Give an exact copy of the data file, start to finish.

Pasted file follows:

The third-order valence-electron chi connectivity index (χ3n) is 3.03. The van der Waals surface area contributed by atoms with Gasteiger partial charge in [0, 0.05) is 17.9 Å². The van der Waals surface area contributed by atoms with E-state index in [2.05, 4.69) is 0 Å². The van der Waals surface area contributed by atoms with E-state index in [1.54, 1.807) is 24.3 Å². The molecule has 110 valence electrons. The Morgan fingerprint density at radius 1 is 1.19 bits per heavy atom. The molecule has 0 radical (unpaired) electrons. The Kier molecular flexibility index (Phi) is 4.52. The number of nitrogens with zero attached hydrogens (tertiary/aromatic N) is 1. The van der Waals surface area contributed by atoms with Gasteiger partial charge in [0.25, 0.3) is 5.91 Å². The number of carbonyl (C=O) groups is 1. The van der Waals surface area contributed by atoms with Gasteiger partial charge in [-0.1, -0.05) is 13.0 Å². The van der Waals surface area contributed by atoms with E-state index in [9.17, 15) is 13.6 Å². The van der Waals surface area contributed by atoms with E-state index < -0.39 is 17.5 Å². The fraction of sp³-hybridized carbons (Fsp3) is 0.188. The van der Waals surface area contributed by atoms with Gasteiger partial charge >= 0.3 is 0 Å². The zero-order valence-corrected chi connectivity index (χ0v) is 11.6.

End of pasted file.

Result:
The third-order valence-electron chi connectivity index (χ3n) is 3.03. The van der Waals surface area contributed by atoms with Gasteiger partial charge in [0, 0.05) is 17.9 Å². The van der Waals surface area contributed by atoms with E-state index in [2.05, 4.69) is 0 Å². The van der Waals surface area contributed by atoms with E-state index in [1.54, 1.807) is 24.3 Å². The molecule has 110 valence electrons. The Morgan fingerprint density at radius 1 is 1.19 bits per heavy atom. The molecule has 0 radical (unpaired) electrons. The Kier molecular flexibility index (Phi) is 4.52. The number of nitrogens with zero attached hydrogens (tertiary/aromatic N) is 1. The van der Waals surface area contributed by atoms with Gasteiger partial charge in [0.25, 0.3) is 5.91 Å². The number of carbonyl (C=O) groups is 1. The van der Waals surface area contributed by atoms with Gasteiger partial charge in [-0.1, -0.05) is 13.0 Å². The van der Waals surface area contributed by atoms with E-state index in [9.17, 15) is 13.6 Å². The van der Waals surface area contributed by atoms with E-state index < -0.39 is 17.5 Å². The fraction of sp³-hybridized carbons (Fsp3) is 0.188. The van der Waals surface area contributed by atoms with Gasteiger partial charge >= 0.3 is 0 Å². The zero-order valence-corrected chi connectivity index (χ0v) is 11.6.